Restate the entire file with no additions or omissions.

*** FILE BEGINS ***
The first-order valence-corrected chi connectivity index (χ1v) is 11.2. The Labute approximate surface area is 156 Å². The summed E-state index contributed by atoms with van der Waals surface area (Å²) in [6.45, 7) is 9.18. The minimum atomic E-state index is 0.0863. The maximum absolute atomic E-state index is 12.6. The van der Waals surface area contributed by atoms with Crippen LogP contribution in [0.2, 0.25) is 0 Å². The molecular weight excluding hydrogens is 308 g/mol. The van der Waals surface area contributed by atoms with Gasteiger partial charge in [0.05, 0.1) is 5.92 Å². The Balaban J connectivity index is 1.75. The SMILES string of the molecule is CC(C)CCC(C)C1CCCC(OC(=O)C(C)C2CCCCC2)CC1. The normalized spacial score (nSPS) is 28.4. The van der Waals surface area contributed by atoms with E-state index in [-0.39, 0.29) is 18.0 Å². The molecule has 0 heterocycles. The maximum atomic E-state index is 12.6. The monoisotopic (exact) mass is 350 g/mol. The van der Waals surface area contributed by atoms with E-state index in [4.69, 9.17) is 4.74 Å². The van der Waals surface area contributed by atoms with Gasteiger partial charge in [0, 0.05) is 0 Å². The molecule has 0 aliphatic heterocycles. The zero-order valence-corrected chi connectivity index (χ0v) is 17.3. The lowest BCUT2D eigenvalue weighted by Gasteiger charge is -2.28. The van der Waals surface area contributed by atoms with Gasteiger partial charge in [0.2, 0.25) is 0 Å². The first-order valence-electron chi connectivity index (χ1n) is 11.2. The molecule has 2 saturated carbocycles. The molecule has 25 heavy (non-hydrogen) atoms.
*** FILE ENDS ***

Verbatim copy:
The first-order valence-corrected chi connectivity index (χ1v) is 11.2. The Labute approximate surface area is 156 Å². The summed E-state index contributed by atoms with van der Waals surface area (Å²) in [6.45, 7) is 9.18. The minimum atomic E-state index is 0.0863. The maximum absolute atomic E-state index is 12.6. The van der Waals surface area contributed by atoms with Crippen LogP contribution in [0.2, 0.25) is 0 Å². The molecular weight excluding hydrogens is 308 g/mol. The van der Waals surface area contributed by atoms with Gasteiger partial charge in [0.05, 0.1) is 5.92 Å². The Balaban J connectivity index is 1.75. The SMILES string of the molecule is CC(C)CCC(C)C1CCCC(OC(=O)C(C)C2CCCCC2)CC1. The normalized spacial score (nSPS) is 28.4. The van der Waals surface area contributed by atoms with E-state index in [-0.39, 0.29) is 18.0 Å². The molecule has 0 heterocycles. The maximum atomic E-state index is 12.6. The monoisotopic (exact) mass is 350 g/mol. The van der Waals surface area contributed by atoms with E-state index in [4.69, 9.17) is 4.74 Å². The van der Waals surface area contributed by atoms with Gasteiger partial charge in [0, 0.05) is 0 Å². The molecule has 0 aliphatic heterocycles. The zero-order valence-corrected chi connectivity index (χ0v) is 17.3. The lowest BCUT2D eigenvalue weighted by Gasteiger charge is -2.28. The van der Waals surface area contributed by atoms with Gasteiger partial charge in [0.2, 0.25) is 0 Å². The first-order valence-electron chi connectivity index (χ1n) is 11.2. The molecule has 2 saturated carbocycles. The molecule has 25 heavy (non-hydrogen) atoms.